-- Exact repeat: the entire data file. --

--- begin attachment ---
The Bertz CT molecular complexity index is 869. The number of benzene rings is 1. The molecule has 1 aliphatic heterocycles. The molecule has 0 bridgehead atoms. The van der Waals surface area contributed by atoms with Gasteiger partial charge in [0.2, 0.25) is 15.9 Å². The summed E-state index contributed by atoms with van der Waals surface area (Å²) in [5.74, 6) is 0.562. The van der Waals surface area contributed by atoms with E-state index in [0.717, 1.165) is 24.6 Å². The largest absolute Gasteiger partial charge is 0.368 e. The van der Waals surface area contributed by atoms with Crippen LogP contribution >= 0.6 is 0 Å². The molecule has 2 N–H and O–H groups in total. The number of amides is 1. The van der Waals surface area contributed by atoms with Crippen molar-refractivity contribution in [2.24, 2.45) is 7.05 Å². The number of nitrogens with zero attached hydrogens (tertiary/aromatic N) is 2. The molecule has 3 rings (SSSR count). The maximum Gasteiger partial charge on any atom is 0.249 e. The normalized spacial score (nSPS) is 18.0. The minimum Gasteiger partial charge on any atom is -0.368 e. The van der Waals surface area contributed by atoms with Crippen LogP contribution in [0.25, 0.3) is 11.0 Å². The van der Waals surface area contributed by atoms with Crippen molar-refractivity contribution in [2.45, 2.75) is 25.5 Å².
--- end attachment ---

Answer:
The Bertz CT molecular complexity index is 869. The number of benzene rings is 1. The molecule has 1 aliphatic heterocycles. The molecule has 0 bridgehead atoms. The van der Waals surface area contributed by atoms with Gasteiger partial charge in [0.2, 0.25) is 15.9 Å². The summed E-state index contributed by atoms with van der Waals surface area (Å²) in [5.74, 6) is 0.562. The van der Waals surface area contributed by atoms with E-state index in [0.717, 1.165) is 24.6 Å². The largest absolute Gasteiger partial charge is 0.368 e. The van der Waals surface area contributed by atoms with Crippen LogP contribution >= 0.6 is 0 Å². The molecule has 2 N–H and O–H groups in total. The number of amides is 1. The van der Waals surface area contributed by atoms with Crippen molar-refractivity contribution in [2.24, 2.45) is 7.05 Å². The number of nitrogens with zero attached hydrogens (tertiary/aromatic N) is 2. The molecule has 3 rings (SSSR count). The maximum Gasteiger partial charge on any atom is 0.249 e. The normalized spacial score (nSPS) is 18.0. The minimum Gasteiger partial charge on any atom is -0.368 e. The van der Waals surface area contributed by atoms with Crippen LogP contribution in [0.25, 0.3) is 11.0 Å². The van der Waals surface area contributed by atoms with Crippen molar-refractivity contribution in [2.45, 2.75) is 25.5 Å².